13 March 2019

The Jazz Centre UK - to be found in the basement of Southend's Beecroft Art Gallery - is the UK's first-ever cultural centre for jazz.

CEO Digby Fairweather says: 'it's been a long time coming too! Jazz has been in the UK in some form ever since the 1890s and up until the 1960s it was definitely Britain's youth culture. Then rock took over for quite a while! But these days young people in their thousands are re-exploring and enjoying jazz more than ever. So I think we've opened our doors at exactly the right point in history - and by the way  they're  open five days a week now from Tuesday-Saturday!"

One of The Jazz Centre's closest friends (and also one of  its most distinguished patrons) is Dame Cleo Laine. From the mid-1970s Dame Cleo (with her late husband Sir John Dankworth, Britain's first jazz knight of the realm) was Britain's only truly international jazz star. Following a  concert at the Lincoln Centre's Alice Tully Hall  in 1972, she and John took New York by storm, returning to Carnegie Hall for countless concerts thereafter  and simultaneously extending their touring circuit to the greatest concert halls throughout the rest of the world until shortly before Sir John's death in 2010.

But long before that Dame Cleo had forged an unusual relationship with Southend. From 1962-65 the BBC ran a soap-opera called 'Compact'. Intended to rival ITV's 'Coronation Street, 'Compact' (which starred Frances Bennett and Ronald Allen) told the story of a high-class fashion magazine and its weekly activities. And one of these included a staff-outing  to - guess where? - Southend-on-Sea! For the outing the series' creators Hazel Adair and Peter Ling decided to put together  a song to celebrate the event. And - co-composed with jazz musician, author and man-about music, Steve Race - the result, predictably enough, was a rackety-rowdy sing-along waltz called (yes; you've guessed it again!) 'Southend'!  Celebrating what was then Southend holiday highspots 'from the first cup of tea/to the queue for the loo' in a town 'where the sea may be grey but the postcards are blue'  the song is very much a time-capsule; an image  of the borough which doesn't pertain today . But in 1963 it made the charts nonetheless and Dame Cleo - unquestionably one of the greatest singers in jazz history - has fond memories of the song. "Every time I've been down there" she told Digby " - all the taxi-drivers remember it and usually ask me to sing it too!" One of her most unique claims to fame!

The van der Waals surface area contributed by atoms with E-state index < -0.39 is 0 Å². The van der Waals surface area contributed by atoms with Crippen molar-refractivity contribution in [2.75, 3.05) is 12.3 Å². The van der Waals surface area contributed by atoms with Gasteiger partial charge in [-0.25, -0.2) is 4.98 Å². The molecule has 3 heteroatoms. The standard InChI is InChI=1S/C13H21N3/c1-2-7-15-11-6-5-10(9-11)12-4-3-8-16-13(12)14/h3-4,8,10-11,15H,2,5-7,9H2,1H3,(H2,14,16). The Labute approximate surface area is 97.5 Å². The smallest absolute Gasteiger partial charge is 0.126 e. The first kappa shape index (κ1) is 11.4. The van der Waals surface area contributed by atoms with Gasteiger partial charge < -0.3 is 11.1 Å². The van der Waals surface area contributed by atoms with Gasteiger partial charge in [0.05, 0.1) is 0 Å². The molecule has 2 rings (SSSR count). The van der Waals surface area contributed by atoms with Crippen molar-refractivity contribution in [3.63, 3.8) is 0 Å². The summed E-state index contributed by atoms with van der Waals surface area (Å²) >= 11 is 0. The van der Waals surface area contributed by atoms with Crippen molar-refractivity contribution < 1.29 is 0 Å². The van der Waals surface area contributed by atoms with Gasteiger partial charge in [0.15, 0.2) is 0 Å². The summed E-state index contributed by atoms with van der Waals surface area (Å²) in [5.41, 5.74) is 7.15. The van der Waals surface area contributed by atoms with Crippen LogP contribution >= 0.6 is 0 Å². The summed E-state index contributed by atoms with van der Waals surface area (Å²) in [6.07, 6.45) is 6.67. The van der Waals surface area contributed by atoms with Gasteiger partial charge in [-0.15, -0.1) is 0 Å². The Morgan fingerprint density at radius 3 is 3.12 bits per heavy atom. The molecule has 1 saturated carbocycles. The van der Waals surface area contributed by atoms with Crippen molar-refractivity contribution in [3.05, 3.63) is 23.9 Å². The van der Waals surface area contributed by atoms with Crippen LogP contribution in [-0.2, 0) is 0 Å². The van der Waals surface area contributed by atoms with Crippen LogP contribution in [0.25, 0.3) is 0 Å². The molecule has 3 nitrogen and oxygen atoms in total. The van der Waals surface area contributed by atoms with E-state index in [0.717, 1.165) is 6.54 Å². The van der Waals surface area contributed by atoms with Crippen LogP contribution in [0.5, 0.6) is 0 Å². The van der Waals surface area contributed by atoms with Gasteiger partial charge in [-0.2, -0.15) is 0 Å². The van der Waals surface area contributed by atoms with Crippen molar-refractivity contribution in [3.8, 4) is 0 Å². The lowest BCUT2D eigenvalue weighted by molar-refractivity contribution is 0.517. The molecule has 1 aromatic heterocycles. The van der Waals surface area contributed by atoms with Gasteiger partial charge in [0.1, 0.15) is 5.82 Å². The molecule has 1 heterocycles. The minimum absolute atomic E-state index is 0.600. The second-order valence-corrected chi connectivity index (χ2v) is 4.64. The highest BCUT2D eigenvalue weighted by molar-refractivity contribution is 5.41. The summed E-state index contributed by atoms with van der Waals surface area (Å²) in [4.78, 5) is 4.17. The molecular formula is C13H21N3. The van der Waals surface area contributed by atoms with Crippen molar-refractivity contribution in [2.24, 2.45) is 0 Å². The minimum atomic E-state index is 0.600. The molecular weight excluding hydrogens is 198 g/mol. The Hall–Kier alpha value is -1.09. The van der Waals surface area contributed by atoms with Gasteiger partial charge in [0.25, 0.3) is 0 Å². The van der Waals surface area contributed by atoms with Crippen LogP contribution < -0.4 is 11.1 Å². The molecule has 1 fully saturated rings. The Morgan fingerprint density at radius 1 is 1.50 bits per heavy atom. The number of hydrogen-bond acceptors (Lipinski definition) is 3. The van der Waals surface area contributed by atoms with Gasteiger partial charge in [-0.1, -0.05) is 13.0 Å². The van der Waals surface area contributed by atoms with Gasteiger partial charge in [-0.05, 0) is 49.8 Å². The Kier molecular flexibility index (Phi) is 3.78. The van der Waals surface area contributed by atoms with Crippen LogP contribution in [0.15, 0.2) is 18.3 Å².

But there's soon to be yet another one. Last year Dame Cleo was a chosen subject for Sky TV's 'Portrait Artist of the Year' and the results of the competition will be announced on Sky TV at 8pm on April 16th. "Of course we can't tell you who's won!" says Fairweather " - but we already have a special area of our Centre which celebrates  the 'Dankworth Dynasty'. And there just happens to be a big available space on our walls if Cleo's portrait wins!  If it does  we plan an extra-special 'Cleo Laine Day' in May 2019 to celebrate one of 'The Jazz Centre UK's greatest friends. So that's another space to watch - and of course we'll let you know if the news is good!"

Art Napoleon